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Message-oriented middleware (MOM) is software or hardware infrastructure supporting sending and receiving messages between distributed systems. MOM allows application modules to be distributed over heterogeneous platforms and reduces the complexity of developing applications that span multiple operating systems and network protocols. The middleware creates a distributed communications layer that insulates the application developer from the details of the various operating systems and network interfaces. APIs that extend across diverse platforms and networks are typically provided by MOM.
Because businesses, institutions, and technologies change continually, the software systems that serve them must be able to accommodate such changes. Following a merger, the addition of a service, or the expansion of available services, a business can ill afford to recreate its information systems. It is at this most critical point that it needs to integrate new components or to scale existing ones as efficiently as possible. The easiest way to integrate heterogeneous components is not to recreate them as homogeneous elements but to provide a layer that allows them to communicate despite their differences. This layer, called middleware, allows software components (applications, enterprise java beans, servlets, and other components) that have been developed independently and that run on different networked platforms to interact with one another. It is when this interaction is possible that the network can become the computer.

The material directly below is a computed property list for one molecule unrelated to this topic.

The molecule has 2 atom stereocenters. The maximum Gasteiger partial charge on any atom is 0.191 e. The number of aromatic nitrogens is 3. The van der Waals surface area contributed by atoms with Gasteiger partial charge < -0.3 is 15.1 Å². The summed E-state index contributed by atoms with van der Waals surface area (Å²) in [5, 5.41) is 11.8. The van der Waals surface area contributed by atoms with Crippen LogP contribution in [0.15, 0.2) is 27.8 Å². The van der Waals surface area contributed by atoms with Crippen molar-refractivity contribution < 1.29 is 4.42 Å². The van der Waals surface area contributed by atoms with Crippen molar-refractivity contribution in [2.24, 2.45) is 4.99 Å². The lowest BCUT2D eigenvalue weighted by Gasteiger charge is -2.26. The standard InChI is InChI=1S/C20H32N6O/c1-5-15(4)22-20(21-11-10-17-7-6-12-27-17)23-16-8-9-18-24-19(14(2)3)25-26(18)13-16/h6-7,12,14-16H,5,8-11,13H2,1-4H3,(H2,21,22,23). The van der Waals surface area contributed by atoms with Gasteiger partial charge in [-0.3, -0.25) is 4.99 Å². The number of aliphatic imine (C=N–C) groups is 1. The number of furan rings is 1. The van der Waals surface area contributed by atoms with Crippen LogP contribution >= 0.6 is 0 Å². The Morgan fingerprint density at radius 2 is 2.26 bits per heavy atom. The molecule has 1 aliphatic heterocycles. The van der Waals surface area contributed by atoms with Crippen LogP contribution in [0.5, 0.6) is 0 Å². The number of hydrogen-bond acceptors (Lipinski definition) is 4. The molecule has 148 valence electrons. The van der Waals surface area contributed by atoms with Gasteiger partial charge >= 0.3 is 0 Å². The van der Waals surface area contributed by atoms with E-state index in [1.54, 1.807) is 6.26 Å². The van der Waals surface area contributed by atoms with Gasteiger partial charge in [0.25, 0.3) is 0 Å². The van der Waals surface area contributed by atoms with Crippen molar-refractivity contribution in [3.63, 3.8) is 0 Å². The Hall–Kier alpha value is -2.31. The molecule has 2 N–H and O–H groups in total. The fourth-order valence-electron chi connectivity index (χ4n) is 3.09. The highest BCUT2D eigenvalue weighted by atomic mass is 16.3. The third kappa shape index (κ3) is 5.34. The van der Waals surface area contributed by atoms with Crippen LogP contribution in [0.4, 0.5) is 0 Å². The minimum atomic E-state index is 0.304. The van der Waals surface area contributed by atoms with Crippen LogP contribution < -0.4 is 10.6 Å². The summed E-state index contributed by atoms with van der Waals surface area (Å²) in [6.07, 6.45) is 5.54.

Applications distributed on different network nodes use the application interface to communicate without having to be concerned with the details of the operating environments that host other applications nor with the services that connect them to these appli